Suggestion #3: Start a lifestyle business

Can you imagine a greater boredom antidote than taking #1 and #2 above and putting them together into a lifestyle business?

What is a lifestyle business?  Three components:

  • A level of income that you desire in your life.
  • Time freedom. Work when you want, as much as you want.
  • Location independence.

But wait, I’ve busted my hump for 40 years to get away from business.  Plus starting a business at any age is too risky.

Well, let me take some air out of this instinctive negative reaction.

In 2016, new entrepreneurs 55-64 swelled to over 25% of new businesses started according to the Kauffman Index of Entrepreneurship.  Check out these two Kaufmann graphs and note how over 50% of business startups happened by Boomers

And according to the U.S. Bureau of Labor Statistics report, Self-Employment in the U.S., the self-employment rate among workers 65 and older (who don’t incorporate) is the highest of any age group in America: 15.5 percent. In sharp contrast, it’s 4.1 percent for ages 25 to 34.

Consider this: Boomers with experience have an entrepreneurial edge in today’s knowledge-based economy.  And start-up costs and risk levels have been mitigated like never before by digital technology.

Still skeptical?  Here’s a Youtube video by Miles Beckler,  internet marketing and entrepreneurship guru (an apparent Gen X’er) with ten ideas for lifestyle businesses just to prime your thinking pump.

I’ll list them here in case you aren’t into Youtube or just want the cliff notes.  Go to his video for details.

  1. Information products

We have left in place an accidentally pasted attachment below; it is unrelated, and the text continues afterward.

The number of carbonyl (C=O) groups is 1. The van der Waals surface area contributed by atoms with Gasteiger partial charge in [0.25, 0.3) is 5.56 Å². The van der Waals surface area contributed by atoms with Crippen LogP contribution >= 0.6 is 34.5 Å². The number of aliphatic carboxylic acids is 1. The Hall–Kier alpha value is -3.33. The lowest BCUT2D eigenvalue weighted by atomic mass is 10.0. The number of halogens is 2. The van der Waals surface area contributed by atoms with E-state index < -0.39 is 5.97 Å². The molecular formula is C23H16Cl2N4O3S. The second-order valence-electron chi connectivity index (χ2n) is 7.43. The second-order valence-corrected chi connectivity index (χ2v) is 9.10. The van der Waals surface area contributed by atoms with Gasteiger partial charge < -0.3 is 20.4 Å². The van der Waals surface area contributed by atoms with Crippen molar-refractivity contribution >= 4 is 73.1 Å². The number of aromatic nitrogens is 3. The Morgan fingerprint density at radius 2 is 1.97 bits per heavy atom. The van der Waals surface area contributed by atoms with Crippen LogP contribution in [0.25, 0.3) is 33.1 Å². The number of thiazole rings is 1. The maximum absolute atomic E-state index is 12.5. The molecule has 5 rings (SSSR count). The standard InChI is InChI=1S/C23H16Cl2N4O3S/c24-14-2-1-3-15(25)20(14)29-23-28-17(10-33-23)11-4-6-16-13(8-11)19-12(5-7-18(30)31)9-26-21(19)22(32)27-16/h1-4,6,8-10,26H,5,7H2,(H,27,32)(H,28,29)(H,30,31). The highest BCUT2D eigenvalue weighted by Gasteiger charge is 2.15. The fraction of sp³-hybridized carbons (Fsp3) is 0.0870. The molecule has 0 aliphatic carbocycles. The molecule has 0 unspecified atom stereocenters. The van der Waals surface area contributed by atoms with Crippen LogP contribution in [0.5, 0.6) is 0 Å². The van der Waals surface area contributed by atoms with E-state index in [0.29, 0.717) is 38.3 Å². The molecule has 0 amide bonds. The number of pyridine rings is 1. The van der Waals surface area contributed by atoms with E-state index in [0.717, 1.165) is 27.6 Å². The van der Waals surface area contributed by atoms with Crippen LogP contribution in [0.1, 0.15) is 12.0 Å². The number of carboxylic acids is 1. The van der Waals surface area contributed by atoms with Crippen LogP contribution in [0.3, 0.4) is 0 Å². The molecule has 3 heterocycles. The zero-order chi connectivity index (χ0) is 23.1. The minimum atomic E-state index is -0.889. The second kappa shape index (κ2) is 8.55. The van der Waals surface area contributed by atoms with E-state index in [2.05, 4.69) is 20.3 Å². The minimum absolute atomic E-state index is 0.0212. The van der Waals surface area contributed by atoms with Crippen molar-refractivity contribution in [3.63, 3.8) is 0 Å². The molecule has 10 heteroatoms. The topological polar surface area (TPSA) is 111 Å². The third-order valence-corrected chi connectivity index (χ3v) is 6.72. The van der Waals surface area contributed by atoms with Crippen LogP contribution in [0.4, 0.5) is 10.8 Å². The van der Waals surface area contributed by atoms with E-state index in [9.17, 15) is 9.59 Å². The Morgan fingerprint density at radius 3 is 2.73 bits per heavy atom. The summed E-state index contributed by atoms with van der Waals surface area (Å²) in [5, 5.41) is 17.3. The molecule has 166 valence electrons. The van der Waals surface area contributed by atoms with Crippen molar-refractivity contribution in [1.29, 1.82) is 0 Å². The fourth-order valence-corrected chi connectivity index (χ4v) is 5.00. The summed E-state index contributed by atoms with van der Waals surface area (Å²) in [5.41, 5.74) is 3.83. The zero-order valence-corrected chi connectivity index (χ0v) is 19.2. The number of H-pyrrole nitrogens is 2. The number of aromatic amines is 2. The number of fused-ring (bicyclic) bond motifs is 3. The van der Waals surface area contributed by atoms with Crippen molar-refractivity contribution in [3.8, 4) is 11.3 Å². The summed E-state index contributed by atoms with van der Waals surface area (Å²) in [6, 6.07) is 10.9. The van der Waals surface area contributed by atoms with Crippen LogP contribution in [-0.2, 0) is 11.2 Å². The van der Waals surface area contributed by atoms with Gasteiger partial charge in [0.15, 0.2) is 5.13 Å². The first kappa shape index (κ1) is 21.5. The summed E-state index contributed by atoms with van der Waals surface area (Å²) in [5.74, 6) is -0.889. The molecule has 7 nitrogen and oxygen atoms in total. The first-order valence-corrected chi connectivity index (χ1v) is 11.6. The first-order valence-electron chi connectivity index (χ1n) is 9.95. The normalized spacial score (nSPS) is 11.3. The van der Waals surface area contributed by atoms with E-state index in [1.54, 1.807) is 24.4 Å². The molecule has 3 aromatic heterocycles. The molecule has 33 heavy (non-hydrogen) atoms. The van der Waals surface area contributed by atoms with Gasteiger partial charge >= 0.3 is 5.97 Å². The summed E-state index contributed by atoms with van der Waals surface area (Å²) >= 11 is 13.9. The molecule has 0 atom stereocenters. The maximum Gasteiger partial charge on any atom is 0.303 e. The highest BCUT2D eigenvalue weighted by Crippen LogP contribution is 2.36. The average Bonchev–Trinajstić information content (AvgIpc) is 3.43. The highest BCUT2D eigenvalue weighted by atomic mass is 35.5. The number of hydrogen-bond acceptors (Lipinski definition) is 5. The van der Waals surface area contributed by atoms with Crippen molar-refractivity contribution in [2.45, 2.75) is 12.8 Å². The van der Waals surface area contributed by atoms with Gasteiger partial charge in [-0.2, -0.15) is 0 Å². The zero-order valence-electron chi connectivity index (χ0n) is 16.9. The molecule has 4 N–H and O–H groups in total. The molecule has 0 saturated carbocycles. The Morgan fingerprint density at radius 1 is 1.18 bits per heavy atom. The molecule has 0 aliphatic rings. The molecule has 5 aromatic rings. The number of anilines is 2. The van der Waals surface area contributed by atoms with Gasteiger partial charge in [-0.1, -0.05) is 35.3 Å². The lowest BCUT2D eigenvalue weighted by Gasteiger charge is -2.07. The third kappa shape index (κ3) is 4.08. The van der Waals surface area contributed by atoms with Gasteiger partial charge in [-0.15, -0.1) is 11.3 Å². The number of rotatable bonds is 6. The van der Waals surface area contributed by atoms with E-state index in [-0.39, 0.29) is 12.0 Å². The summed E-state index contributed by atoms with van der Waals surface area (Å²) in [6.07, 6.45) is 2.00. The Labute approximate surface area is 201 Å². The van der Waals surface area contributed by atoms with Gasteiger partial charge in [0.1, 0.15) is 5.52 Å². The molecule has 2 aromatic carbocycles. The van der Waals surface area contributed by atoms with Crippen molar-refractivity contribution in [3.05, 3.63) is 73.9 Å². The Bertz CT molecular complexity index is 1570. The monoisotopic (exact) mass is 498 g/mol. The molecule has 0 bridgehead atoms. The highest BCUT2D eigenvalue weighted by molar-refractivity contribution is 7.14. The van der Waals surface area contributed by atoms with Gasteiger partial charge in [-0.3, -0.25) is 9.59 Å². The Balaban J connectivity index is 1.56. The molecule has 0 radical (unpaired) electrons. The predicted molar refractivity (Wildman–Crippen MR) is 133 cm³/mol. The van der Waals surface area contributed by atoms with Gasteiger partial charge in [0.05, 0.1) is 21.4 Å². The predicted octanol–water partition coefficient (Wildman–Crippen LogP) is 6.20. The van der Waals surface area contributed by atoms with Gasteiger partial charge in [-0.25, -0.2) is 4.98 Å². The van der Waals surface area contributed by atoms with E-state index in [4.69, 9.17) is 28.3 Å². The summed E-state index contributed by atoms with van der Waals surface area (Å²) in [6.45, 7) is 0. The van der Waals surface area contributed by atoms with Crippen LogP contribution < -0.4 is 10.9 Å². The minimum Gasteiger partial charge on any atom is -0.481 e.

2. Become an author
  3. Affiliate marketing
  4. Print on demand (t-shirts, fine art, coffee mugs, a virtual store with no inventory, photography/online gallery, etc.).  Pairs well with F-B marketing
  5. Selling services – WordPress training, hosting, web design, graphics services, copywriting, etc.
  6. Drop shipping – selling other people’s products without owning inventory
  7. FBA – fulfillment by Amazon.  You find products send them to Amazon and they do the fulfillment.
  8. Coaching and consulting
  9. Selling advertising
  10. SAAS (software as a service )

This list barely scratches the surface of the types of businesses being started by enterprising – and formerly bored – boomers.

Stay tuned.  Next week, we’ll jump into three more tactics to save ourselves from Boomer Boredom.

How have you avoided Boomer Boredom? Would love to hear about what’s kept you out of that abyss.  Scroll down and leave a comment or email me at gary@makeagingwork.com.

Don’t forget the free e-book â€œLaunching Your Full-life Potential” available when you subscribe to this weekly newsletter at www.makeagingwork.com.

About the Author:

Gary Allen Foster is an executive recruiter, retirement and career transition coach, writer, and speaker. He is an over-70 portfolio-career guy and audacious ager dedicated to helping folks in the over-50 crowd adopt a new perspective on how to live longer, live better and with more purpose in the second half. He coaches, speaks and writes publicly on the issues of mid-life career transitions, planning for purposeful retirement and achieving better health and greater longevity.

Find his thought-provoking articles and get a copy of his free ebook entitled “Realize Your Full-life Potential: Five Easy Steps to Living Longer, Healthier, and With More Purpose” at www.makeagingwork.com.

Gary Allen Foster
Executive Recruiter/Retirement and Career Coach
Highlands Ranch, CO 80129
720-344-7784 (O)
720-810-1300 (C)